Have efforts to advance women’s and men’s commitments to democratic governance, women’s rights and gender equality been successful in the Caribbean? Do they reflect local as well as international concerns and visions of gender equality?
This edited collection answers these questions by focusing on women’s political leadership, electoral quota systems, national gender policies and transformational leadership as four feminist strategies that aim to engender democracy and citizenship. It offers a rich historical, comparative and ethnographic
perspective on the lived experience of these strategies through case studies of Trinidad and Tobago, Guyana, Dominica, Jamaica and St. Lucia. Drawing on national policy debates, election campaigns, state officials’ solidarities, men’s gender consciousness and women leaders’ life histories across these five
Caribbean countries, the collection assesses the successes of transnational feminist efforts, the resilience of masculinist resistances, the limits of gender mainstreaming and the possibilities for gender justice in and beyond the Caribbean today.
Introduction: Rethinking Gendered Negotiations in Caribbean Policy and Politics, Gabrielle Hosein and Jane Parpart / Part I: Women’s Political Leadership: Possibilities and Limits for Women / 1. Crossing over the Barriers: A Historical Journey of Women’s Political Leadership in the Anglophone Caribbean, Gabrielle Hosein /2. Women’s Political Leadership in Trinidad and Tobago, Understandings, Experiences and Negotiations, Aleah N. Ranjitsingh/ Part II: National Gender Policies: Negotiating Masculinities in Gender Mainstreaming / 3. Historicizing National Gender Policies in the English Speaking Caribbean, Deborah McFee / 4. Masculinities and the Practice of Dominica’s
National Gender Policy, Ramona Biholar / 5. The Patriarchal State and the Development of Gender Policy in Jamaica, Maziki Thame and Dhanaraj Thakur/ Part III: Gender Quotas: Parliamentary
Provisions without Power? / 6. Getting to One-Third? Creating Legislative Access for Women to Political Space in Guyana, Natalie Persadie / 7. Advancing Gender Justice? The Opportunities, Resistances, and Limitations of Guyana’s Quota System, Iman Khan / Part IV: Transformational Leadership: Feminist Pedagogies, Neo-liberal Empowerment / 8. Feminist/Womanist Advocacy Toward Transformational Leadership in the Anglophone Caribbean: The Interplay of Individual and Collective Agency, Shirley Campbell / 9. Enactments, Contestations, and Possibilities of Women’s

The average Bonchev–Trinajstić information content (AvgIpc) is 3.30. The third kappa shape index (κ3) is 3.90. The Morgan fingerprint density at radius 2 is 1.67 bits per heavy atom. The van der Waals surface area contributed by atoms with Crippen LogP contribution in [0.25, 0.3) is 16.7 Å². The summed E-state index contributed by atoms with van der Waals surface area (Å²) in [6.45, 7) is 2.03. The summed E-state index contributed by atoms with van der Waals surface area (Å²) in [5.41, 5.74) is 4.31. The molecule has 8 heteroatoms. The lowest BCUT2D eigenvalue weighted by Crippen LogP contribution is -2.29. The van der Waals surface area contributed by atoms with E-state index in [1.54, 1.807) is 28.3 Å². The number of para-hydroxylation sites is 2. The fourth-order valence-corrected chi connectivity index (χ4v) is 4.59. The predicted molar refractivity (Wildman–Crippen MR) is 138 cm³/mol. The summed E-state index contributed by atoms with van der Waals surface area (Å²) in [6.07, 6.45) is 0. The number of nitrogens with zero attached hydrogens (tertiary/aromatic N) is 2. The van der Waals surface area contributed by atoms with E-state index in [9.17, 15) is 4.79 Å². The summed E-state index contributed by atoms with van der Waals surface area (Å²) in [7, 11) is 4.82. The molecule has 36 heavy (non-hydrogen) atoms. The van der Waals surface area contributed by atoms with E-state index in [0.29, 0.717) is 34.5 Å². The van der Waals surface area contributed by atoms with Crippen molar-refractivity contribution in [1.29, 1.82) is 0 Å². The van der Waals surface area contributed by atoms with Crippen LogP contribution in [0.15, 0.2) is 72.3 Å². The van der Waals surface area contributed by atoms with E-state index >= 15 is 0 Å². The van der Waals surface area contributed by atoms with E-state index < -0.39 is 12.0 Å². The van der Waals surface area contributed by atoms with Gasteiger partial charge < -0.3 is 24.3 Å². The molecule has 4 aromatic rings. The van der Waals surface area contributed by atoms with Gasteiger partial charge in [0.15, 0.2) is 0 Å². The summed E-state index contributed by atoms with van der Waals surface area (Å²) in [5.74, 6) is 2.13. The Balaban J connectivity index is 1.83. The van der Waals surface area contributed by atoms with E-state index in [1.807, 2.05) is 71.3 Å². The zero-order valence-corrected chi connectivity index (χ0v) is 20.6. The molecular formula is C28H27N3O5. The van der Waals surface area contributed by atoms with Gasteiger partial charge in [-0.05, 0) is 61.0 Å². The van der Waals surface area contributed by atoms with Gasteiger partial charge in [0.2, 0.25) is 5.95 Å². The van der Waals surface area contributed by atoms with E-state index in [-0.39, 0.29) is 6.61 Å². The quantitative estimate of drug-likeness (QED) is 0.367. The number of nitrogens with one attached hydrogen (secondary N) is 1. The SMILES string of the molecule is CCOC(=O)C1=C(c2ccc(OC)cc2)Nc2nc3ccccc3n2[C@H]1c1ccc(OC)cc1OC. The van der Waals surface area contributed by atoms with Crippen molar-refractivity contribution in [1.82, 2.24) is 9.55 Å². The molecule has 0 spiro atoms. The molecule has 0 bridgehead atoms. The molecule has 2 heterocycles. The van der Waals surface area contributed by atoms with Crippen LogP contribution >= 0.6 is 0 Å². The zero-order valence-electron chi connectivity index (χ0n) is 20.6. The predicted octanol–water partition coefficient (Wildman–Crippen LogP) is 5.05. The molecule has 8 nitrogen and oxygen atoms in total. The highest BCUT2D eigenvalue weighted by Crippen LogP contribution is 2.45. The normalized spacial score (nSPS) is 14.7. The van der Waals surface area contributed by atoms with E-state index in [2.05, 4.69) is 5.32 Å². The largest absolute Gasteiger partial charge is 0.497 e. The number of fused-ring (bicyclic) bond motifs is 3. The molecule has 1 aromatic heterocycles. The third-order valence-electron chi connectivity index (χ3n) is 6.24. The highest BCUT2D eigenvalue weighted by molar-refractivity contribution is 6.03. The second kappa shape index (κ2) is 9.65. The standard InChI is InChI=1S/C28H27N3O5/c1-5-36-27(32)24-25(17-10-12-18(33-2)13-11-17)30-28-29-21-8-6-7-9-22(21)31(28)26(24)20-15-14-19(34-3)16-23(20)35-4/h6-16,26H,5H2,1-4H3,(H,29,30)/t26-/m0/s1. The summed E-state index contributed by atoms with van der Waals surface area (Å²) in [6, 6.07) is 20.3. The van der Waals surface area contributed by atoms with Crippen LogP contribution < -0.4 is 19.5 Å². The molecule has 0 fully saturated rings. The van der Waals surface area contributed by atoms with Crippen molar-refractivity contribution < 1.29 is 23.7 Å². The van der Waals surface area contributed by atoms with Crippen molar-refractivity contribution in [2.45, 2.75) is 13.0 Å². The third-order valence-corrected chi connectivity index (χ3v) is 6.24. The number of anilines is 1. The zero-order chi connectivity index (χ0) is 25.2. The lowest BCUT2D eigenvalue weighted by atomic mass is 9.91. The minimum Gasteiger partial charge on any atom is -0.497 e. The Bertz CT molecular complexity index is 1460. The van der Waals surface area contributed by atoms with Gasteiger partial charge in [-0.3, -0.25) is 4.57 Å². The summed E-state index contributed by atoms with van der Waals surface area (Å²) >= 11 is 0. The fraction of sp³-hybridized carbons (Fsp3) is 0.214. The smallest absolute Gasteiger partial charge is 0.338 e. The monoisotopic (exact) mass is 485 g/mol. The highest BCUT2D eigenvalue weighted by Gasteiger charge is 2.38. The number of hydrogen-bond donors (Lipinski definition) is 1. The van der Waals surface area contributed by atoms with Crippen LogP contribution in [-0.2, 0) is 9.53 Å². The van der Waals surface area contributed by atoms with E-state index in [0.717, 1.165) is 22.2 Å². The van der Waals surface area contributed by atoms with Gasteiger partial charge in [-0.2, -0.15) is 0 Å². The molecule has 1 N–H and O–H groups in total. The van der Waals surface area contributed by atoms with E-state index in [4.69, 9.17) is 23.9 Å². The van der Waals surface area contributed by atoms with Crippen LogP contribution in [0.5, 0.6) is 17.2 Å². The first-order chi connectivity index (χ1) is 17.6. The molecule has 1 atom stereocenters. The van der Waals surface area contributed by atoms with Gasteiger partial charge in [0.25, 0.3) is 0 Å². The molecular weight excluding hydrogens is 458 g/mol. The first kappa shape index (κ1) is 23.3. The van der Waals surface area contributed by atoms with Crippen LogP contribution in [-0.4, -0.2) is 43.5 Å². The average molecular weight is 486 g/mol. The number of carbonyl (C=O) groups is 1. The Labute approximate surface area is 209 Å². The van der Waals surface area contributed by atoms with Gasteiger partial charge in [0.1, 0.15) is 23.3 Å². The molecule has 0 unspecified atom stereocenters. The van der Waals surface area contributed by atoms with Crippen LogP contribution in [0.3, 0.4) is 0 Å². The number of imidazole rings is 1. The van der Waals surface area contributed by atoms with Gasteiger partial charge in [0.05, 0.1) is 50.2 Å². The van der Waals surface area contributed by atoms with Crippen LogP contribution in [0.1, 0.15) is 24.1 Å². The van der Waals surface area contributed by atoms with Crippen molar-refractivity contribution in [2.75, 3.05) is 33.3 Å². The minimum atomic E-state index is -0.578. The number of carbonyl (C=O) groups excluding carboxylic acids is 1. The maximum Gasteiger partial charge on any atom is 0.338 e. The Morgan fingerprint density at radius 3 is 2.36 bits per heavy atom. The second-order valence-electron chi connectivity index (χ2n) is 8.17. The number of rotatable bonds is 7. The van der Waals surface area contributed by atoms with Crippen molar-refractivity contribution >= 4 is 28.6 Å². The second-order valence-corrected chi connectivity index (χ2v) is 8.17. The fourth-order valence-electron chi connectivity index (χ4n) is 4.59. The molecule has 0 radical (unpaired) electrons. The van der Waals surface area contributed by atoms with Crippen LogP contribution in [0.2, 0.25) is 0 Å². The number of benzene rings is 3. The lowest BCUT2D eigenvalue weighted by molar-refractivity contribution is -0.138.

Transformational Leadership in the Anglophone Caribbean, Denise Blackstock /Afterword
Gabrielle Hosein is a Lecturer in the Institute for Gender and Development Studies at the University of the West Indies, St. Augustine Campus. She has published in Feminist Review and contributed chapters to edited collections.
Jane Parpart is Research Professor in the Department of Conflict Resolution, Human Security, and Global Governance at McCormack Graduate School in the University of Massachusetts, Boston. She is coeditor with Marysia Zalewski of Rethinking the Man Question: Sex, Gender and Violence in International
Relations (2008), and co-author of Women, Employment and the Family in the International Division of Labour (2013)
By relying heavily on regional insights, theoretical formulations and the experience of direct feminist state engagement of gender experts such as Barriteau, Patricia Mohammed, Linnette Vassal and Rawwida Baksh among others, the book signals a coming of age of indigenous Caribbean ideas in feminist and gender scholarship to matters that pertain to gender mainstreaming and gender policy in the Region.
This carefully researched and edited book is one of the first to look at feminist mobilization strategies around political representation and women’s rights policy reform in the Anglophone Caribbean. It effectively also brings to the fore issues of masculinist resistance and the problem of women’s political inclusion on masculinist terms. This fascinating volume contributes significantly to understandings of global patterns of women’s political advancement. It will be of great interest to scholars, students, policy makers, and activists concerned with women’s status in the region and around the world.
Twenty years after the Fourth World Conference on Women presents an opportune occasion to ask, “Wither gender?” Negotiating Gender, in substance, poses this question and answers with empirical precision and political intentionality. The text is an evidence based engagement with some of the key categories of gender equity – e.g. transformational leadership, gender policies, and electoral quota systems. Regional in scope, each chapter inhabits a feminist tenacity that insists on the pursuit of gender just change. The book’s contributors present a clear understanding of the complexities of change, as well as a sustained belief in the region’s capacity to change.
Negotiating Gender, Policy and Politics in the Caribbean is a trenchant record of policy gains, political milestones and patriarchal challenges in women’s struggle for transformational leadership in the Caribbean for over three decades. Excavating state and civil engagements, this book discloses lessons for global dialogues while providing a manifesto for continued Caribbean power broking in gender equity.